pjnew bar 3

Briefly noted is the opening of Petite Jacqueline in their new location at Market and Milk streets where owners Michelle and Steve Corry reconfigured their Portland Patisserie into two spaces.  The café is ramped down significantly, but the great pastries from pastry chef Catherine Cote-Eliot are served at both the café and the restaurant.  The rest of the space is devoted fully to dining, and the look is chic and divine.

PJ's new look at the bar and at table

PJ’s new look at the bar and at table

You wouldn’t recognize it from the original café space since the long room is now chock-a-block with white-clothed banquettes and tables with the fabulous floor to ceiling windows overlooking the picturesque cobblestone portal of the Portland Regency across the street.

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strawberry pie on a plate2

According to local farmer’s it looks like a great season for strawberries. And Maine is fortunate to have a long growing season with the additional crop of the ever-bearing variety that yield berries well into the fall.

Glorious Maine strawberries

Glorious Maine strawberries

It’s surprising that more Maine farmers who cultivate strawberries don’t choose to grow the ever-bearing variety. One explanation is that the farmers need the time and wherewithal for other crops because strawberries need a lot of care. The season for this variety is after the initial crop of June-July berries.  Beth’s Farm Market in Warren  is one of the biggest growers; this is the place where you’re assured strawberries as late as the first frost.

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Back Bay's signature mural

In the great world of Portland dining few of the New Wave have achieved the stature of Back Bay Grill. For nearly 30 years running it has maintained the highest level of cuisine, service, ambiance and style, an astounding feat given the vagaries of Portland’s—or any city’s–dining culture.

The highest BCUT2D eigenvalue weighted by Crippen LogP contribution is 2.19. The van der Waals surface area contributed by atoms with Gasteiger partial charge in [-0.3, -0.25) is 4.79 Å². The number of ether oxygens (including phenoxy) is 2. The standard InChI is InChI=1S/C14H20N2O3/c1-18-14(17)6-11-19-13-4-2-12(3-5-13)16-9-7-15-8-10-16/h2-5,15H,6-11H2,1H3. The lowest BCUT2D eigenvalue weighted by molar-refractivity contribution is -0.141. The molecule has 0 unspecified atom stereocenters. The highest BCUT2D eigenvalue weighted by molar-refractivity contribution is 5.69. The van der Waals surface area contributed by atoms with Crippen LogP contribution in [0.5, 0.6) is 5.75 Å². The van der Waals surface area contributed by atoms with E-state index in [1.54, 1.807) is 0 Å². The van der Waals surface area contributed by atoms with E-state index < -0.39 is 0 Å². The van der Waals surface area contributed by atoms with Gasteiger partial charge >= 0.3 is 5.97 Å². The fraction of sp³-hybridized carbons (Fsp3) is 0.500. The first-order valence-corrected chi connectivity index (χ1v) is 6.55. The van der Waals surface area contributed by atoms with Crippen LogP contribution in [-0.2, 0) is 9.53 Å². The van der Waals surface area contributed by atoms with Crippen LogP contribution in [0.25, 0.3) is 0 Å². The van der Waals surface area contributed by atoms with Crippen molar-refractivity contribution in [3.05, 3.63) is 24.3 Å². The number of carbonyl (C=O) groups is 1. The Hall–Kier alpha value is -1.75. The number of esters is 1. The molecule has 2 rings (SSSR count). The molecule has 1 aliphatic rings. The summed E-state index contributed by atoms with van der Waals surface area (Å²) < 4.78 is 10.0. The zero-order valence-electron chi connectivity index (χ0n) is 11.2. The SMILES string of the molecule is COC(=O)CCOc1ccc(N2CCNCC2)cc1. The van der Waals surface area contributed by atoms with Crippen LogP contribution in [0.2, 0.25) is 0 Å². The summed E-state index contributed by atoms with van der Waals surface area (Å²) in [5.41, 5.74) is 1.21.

Starched white table cloths top the tables in the main dining room; table number 7 is still the favorite spot for an intimate dinner for two

Starched white  cloths top the tables in the main dining room; table number 7 (lower left) is still the favorite spot for an intimate dinner for two

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caiola's front

This just in: Damian Sansonetti and wife and partner, Illma Lopez, of Piccolo, have according to unconfirmed reports, purchased Caiola’s, the West End restaurant darling that has charmed locals with its fine home-style cooking.

Caiola's the iconic West End restaurant

Caiola’s, the iconic West End restaurant

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loafpan-1024x768

Loafpan chicken is one of those barbecue oddities that delivers a uniquely flavored chicken dish. As the name implies a chicken is put into a standard loaf pan; it’s then covered in apple sauce and massaged with a spice rub.  Use smoking woods like hickory and applewood as you cook it all low and slow. It emerges very juicy with a wonderful crisp, burnished skin.

Loafpan chicken

Loafpan chicken

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Hainanese chicken at Chomp Chomp

During the frenetic few days that I spent in New York last week I splurged, as always, on enjoying the city’s dining diversity.  Compared to home, it’s a gastronome’s playground far from Maine’s more preciously focused seas and fields. It’s like stepping out of an exiguous puddle into the vast ocean, from food trucks to haute fare.

On West 46th Street the food trucks are an international lineup

On West 46th Street the food trucks are an international lineup

This led me to enjoy Chomp Chomp, Obica and Marta, which respectively took in Singaporean hawker fare in Greenwich Village; a midtown mozzarella bar on Madison Avenue and in NoMad the thinnest crust wood-oven pizza imaginable—that in addition to a divinely urbane menu of Roman style cooking in the pop-culture panache of restaurant guru Danny Meyer and chef Nick Anderer.